It’s an amazing scene isn’t it? Can you imagine seeing such a scene unfold before your eyes today? I’ve been involved in lots and lots of funerals through the years. Typically funerals are held two or three days after the person dies. I can’t even imagine what would happen if I stood up to share about the person’s life and suddenly the casket lid opened and the person in the casket climbed out. Yet, we are told that Lazarus had been dead four days. That’s an important piece of information for us when you consider what the Jews believed about the time following the death of someone.
In a Jewish midrash used to help people interpret the book of Genesis we can read about what Jews believed about what happens following death. The particular midrash I want to share from is called Genesis Rabbah, in Hebrew: ???????????? ??????, B’reshith Rabba. According to the midrash the soul stays near the body for three days after a person’s death: “For three days the soul hovers over the grave, contemplating a return to the body, but once it sees that the facial color has faded, it goes away, never to return” (Gen. Rab. 50:10). For three days, but Lazarus had been dead for four days. He was really dead with no hope of recovery. Nothing could be done. No doctor had the needed skills. No faith healer could make a difference. Lazarus was dead when Jesus arrived at his tomb.
There’s something else about the scene at Lazarus’ tomb that I want to show you this morning. The emotions experienced by Jesus as He stood at Lazarus’ tomb with Martha, Mary, and the crowd gives us an understanding that might surprise us. Turn to verse 33 and let’s read it together.
33 When Jesus saw her weeping, and the Jews who had come along with her also weeping, he was deeply moved in spirit and troubled. (John 11:33 NIV)
This verse is a great example of how there are some things we simply can’t see and understand simply by reading the English Bible. We read that Jesus saw Mary weeping, He saw the crowd of Jews wailing, loudly wailing in their pain and grief, that’s what the Greek verb, “?????” (klaio) means. Jesus saw all of this and then we read, “he was deeply moved in spirit and troubled.” Immediately I’ve got a picture of Jesus, don’t you? Jesus must have begun crying with them, He was “moved and troubled.” There’s much more to this than meets the eye. The Greek word John uses to describe Jesus at this moment is the word, “???????????” (embrimaomai) and it literally means, “to snort with indignation or to be angry.” Leon Morris writes,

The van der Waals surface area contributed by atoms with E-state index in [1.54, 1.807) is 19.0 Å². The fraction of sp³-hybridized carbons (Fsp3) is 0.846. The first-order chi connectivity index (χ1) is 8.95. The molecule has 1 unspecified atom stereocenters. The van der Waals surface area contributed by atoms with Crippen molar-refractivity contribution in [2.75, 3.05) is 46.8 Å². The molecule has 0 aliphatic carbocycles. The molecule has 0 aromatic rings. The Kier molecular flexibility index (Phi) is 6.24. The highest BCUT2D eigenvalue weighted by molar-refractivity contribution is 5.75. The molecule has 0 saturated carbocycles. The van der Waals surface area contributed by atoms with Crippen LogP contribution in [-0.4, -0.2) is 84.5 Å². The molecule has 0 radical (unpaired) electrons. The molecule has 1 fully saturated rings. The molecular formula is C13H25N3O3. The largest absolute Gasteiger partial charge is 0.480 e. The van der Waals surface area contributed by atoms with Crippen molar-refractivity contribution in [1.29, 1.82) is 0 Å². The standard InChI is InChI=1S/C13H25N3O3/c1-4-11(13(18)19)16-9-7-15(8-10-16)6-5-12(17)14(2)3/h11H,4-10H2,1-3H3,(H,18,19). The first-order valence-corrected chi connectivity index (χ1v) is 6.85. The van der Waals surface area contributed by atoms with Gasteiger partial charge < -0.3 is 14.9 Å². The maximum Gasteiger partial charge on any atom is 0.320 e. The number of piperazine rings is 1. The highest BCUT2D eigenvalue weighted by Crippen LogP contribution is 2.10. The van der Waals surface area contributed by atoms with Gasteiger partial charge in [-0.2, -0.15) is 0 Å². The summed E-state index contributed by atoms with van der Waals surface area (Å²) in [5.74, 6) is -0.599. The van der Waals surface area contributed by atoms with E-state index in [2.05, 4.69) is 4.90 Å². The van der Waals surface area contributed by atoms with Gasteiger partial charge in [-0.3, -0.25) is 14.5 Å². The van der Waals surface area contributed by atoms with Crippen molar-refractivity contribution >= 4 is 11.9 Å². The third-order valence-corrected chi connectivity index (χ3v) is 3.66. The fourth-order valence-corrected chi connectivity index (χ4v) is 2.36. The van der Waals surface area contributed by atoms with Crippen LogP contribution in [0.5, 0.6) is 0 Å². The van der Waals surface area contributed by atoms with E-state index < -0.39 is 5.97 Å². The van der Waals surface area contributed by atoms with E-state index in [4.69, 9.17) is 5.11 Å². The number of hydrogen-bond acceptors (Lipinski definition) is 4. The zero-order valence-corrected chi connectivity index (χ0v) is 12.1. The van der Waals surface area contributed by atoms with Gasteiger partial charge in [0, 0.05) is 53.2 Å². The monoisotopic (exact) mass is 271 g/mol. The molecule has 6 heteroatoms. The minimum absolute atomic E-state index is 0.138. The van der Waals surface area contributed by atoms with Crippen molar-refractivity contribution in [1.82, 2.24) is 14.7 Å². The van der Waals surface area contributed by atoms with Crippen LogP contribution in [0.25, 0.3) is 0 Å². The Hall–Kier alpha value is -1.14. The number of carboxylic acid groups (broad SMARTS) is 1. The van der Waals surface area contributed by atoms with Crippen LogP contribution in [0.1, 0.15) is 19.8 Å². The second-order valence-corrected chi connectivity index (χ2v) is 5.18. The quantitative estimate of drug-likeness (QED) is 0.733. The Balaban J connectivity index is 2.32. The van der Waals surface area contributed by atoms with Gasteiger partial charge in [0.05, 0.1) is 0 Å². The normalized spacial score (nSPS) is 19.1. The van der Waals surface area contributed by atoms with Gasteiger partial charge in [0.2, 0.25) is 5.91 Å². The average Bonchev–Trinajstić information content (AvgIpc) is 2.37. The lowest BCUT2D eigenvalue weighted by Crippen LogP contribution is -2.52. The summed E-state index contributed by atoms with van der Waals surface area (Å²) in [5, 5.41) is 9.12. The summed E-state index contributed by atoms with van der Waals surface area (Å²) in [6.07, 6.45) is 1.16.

The verb rendered ‘groaned’ (KJV) is an unusual one. It signifies a loud inarticulate noise, and its proper use appears to be for the snorting of horses. When used of men it usually denotes anger. (Leon Morris)
Are you starting to get a different picture of Jesus standing before Lazarus’ tomb? He wasn’t curled up in the fetal position. He was angry. He was indignant. John provides another descriptive word for Jesus’ demeanor for us in verse 33. After we read that Jesus was “deeply moved in spirit” we read another description, He was “troubled.” The word for “troubled,” is the Greek word, “???????” (tarasso) and it means, “to agitate, trouble, to be shaken.” I hope you are getting a better picture of Jesus as He stood with the crowd at Lazarus’ tomb. I want to come back to this in a moment, but first we need to take a look at one more word, another descriptive word that gives us insight into what was going on in Jesus’ heart and mind. The shortest verse in the Bible is found in John 11:35 where we read, “Jesus wept.” The Greek word for “wept,” is the word, “??????” (dakruo) and it is different from the wailing of Mary and the crowd. Most Bible teachers believe this form of weeping shows us that Jesus quietly burst into tears.
Jesus was full of emotion as He stood with the crowd at Lazarus’ tomb, but we have to ask the question, “What was He so angry about? What was it that disturbed Jesus so badly that He shook and snorted?” It’s not made clear is it? We’re told about Jesus’ emotions, but John doesn’t fill in the blank of the “why?” I’ve read several ideas this past week. Some have said that Jesus was indignant about the unbelief of those who were there. It is true that none of those who had gathered believed that Jesus was going to change Lazarus’ circumstance in the least. Someone else supposed that Jesus’ anger stemmed from the drama of the crowd who were paid mourners. Jewish customs mandated that even the poorest families hire at least two flute players and a professional wailing woman at the death of a loved one. Mary, Martha, and Lazarus were not poor by any means so it is understood that they would have had even more professional mourners for Lazarus. Nothing more than hired guns full of alligator tears, actors on the big stage of death. It’s possible.